# 6.3.3: Encryption

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## Encryption

Many times an organization needs to transmit information over the Internet or transfer it on external media such as a flash drive. In these cases, even with proper authentication and access control, it is possible for an unauthorized person to gain access to the data. Encryption is a process of encoding data upon its transmission or storage so that only authorized individuals can read it. This encoding is accomplished by software which encodes the plain text that needs to be transmitted (encryption). Then the recipient receives the cipher text and decodes it (decryption). In order for this to work, the sender and receiver need to agree on the method of encoding so that both parties have the same message. Known as symmetric key encryption, both parties share the encryption key, enabling them to encode and decode each other’s messages.

An alternative to symmetric key encryption is public key encryption. In public key encryption, two keys are used: a public key and a private key. To send an encrypted message, you obtain the public key, encode the message, and send it. The recipient then uses their private key to decode it. The public key can be given to anyone who wishes to send the recipient a message. Each user simply needs one private key and one public key in order to secure messages. The private key is necessary in order to decrypt a message sent with the public key.

Notice in the image how the sender on the left creates a plaintext message which is then encrypted with a public key. The ciphered text is transmitted through the communication channel and the recipient uses their private key to decrypt the message and then read the plain text.

# Sidebar: Blockchain and Bitcoin

## Blockchain

Introduced in 2008 as part of a proposal for Bitcoin, Blockchain is a peer-to-peer network which provides an open, distributed record of transactions between two parties. A “peer-to-peer” network is one where there is no server between the two nodes trying to communicate. Essentially, this means that each node acts as a server and a client.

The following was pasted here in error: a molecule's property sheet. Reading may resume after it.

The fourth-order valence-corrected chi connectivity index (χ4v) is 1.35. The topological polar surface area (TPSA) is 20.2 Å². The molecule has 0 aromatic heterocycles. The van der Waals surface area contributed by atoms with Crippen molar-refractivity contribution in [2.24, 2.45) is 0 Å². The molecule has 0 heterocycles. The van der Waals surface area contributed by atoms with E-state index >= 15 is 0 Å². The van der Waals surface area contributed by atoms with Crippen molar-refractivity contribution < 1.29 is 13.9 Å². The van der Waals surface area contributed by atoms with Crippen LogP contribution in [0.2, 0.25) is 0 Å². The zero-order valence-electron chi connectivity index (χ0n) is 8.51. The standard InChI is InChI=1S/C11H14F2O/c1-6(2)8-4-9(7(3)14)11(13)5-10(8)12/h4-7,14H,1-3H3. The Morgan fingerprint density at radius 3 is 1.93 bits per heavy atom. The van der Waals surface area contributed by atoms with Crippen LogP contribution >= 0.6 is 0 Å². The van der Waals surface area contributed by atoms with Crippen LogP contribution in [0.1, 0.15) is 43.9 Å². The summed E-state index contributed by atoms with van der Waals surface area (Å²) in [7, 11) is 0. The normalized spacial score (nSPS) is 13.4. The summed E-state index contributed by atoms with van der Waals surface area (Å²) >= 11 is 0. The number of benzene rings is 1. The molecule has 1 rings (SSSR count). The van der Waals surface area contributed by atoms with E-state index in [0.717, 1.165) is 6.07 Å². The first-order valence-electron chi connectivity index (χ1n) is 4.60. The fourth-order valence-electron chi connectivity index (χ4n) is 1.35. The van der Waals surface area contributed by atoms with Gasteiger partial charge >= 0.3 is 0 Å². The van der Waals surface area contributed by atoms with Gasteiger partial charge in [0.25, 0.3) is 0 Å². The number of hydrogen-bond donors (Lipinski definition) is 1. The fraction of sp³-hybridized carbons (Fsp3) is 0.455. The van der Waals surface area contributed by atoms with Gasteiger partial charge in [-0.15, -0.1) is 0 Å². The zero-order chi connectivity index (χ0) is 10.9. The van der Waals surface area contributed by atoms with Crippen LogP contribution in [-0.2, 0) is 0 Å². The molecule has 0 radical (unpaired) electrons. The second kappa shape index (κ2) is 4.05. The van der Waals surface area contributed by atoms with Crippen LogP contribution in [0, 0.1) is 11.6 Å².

Supporters see blockchain as a tool to simplify all types of transactions: payments, contracts, etc. Motivation comes from the desire to remove the middleman (lawyer, banker, broker) from transactions, making them more efficient and readily available across the Internet. Blockchain is already being used to track products through supply chains.

Blockchain is considered a foundational technology, potentially creating new foundations in economics and social systems. There are numerous concerns about Blockchain and its adoption. Consider the following:

• Speed of adoption. Initially there is a great deal of enthusiasm by a small group. However, adoption on a larger scale can take a great number of years even decades for a worldwide acceptance of a new method of doing business.
• Governance. The banking sector, both in individual countries (U. S. Federal Reserve System) and the world at large (the International Monetary Fund), controls financial transactions. One purpose of these organizations is an attempt to avoid banking and financial systems collapse. Blockchain will result in the governance of financial transactions shifting away from these government-controlled institutions.
• Smart contracts. The smart contract will re-shape how businesses interact. It is possible for blockchain to automatically send payment to a vendor the instant the product is delivered to the customer. Such “self-executing” contracts are already taking place in banking and venture capital funding. [9]

Many are forecasting some universal form of payment or value transfer for business transactions. Blockchain and Bitcoin are being used to transform banking in various locations around the world. The following Bitcoin section includes a look at a new banking venture in Tanzania, East Africa.

## Bitcoin

Bitcoin is a world wide payment system using cryptocurrency. It functions without a central bank, operating as a peer-to-peer network with transactions happening directly between vendors and buyers. Records for transactions are recorded in the blockchain. Bitcoin technology was released in 2009. The University of Cambridge estimated there were 2.9 and 5.8 million unique users of bitcoin in 2017.[10] This web site provides more information about bitcoin.

A major bitcoin project is underway in Tanzania. Business transactions in this East African country are fraught with many challenges such as counterfeit currency and a 28% transaction fee on individuals who do not have a bank account. Seventy percent of the country’s population fall into this category. Benjamin Fernandes, a Tanzanian and 2017 graduate of Stanford Graduate School of Business, is co-founder of NALA, a Tanzanian firm working to bring cryptocurrency to a country where 96% of the population have access to mobile devices. NALA’s goal is to provide low cost transactions to all of the country’s citizens through cryptocurrency.[11] You can read more of this cryptocurrency venture here.

This page titled 6.3.3: Encryption is shared under a CC BY-SA license and was authored, remixed, and/or curated by David T. Bourgeois (Saylor Foundation) .